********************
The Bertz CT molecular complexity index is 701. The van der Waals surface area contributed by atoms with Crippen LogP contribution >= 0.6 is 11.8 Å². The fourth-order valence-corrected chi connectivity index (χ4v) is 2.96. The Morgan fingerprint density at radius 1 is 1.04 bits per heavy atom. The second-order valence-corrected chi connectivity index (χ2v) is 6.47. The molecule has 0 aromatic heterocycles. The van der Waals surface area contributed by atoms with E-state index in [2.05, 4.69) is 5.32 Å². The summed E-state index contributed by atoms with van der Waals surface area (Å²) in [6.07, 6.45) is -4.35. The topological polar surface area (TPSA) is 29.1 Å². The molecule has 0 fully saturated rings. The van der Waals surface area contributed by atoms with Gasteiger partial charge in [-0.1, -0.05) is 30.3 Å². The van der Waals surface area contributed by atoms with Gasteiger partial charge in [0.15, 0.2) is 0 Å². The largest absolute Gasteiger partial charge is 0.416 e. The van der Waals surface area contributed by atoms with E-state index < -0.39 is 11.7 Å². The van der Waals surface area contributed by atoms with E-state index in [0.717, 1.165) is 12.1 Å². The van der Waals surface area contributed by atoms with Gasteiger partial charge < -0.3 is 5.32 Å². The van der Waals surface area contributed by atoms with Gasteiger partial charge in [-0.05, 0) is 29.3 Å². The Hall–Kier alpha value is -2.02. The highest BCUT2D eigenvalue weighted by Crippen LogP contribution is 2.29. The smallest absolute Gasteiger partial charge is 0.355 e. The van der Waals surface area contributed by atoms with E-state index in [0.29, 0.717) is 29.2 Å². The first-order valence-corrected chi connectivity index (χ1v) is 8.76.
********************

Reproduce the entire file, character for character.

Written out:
The Bertz CT molecular complexity index is 701. The van der Waals surface area contributed by atoms with Crippen LogP contribution >= 0.6 is 11.8 Å². The fourth-order valence-corrected chi connectivity index (χ4v) is 2.96. The Morgan fingerprint density at radius 1 is 1.04 bits per heavy atom. The second-order valence-corrected chi connectivity index (χ2v) is 6.47. The molecule has 0 aromatic heterocycles. The van der Waals surface area contributed by atoms with E-state index in [2.05, 4.69) is 5.32 Å². The summed E-state index contributed by atoms with van der Waals surface area (Å²) in [6.07, 6.45) is -4.35. The topological polar surface area (TPSA) is 29.1 Å². The molecule has 0 fully saturated rings. The van der Waals surface area contributed by atoms with Gasteiger partial charge in [-0.1, -0.05) is 30.3 Å². The van der Waals surface area contributed by atoms with Gasteiger partial charge in [0.15, 0.2) is 0 Å². The largest absolute Gasteiger partial charge is 0.416 e. The van der Waals surface area contributed by atoms with E-state index < -0.39 is 11.7 Å². The van der Waals surface area contributed by atoms with E-state index in [0.717, 1.165) is 12.1 Å². The van der Waals surface area contributed by atoms with Gasteiger partial charge < -0.3 is 5.32 Å². The van der Waals surface area contributed by atoms with Gasteiger partial charge in [-0.05, 0) is 29.3 Å². The Hall–Kier alpha value is -2.02. The highest BCUT2D eigenvalue weighted by Crippen LogP contribution is 2.29. The smallest absolute Gasteiger partial charge is 0.355 e. The van der Waals surface area contributed by atoms with E-state index in [0.29, 0.717) is 29.2 Å². The first-order valence-corrected chi connectivity index (χ1v) is 8.76.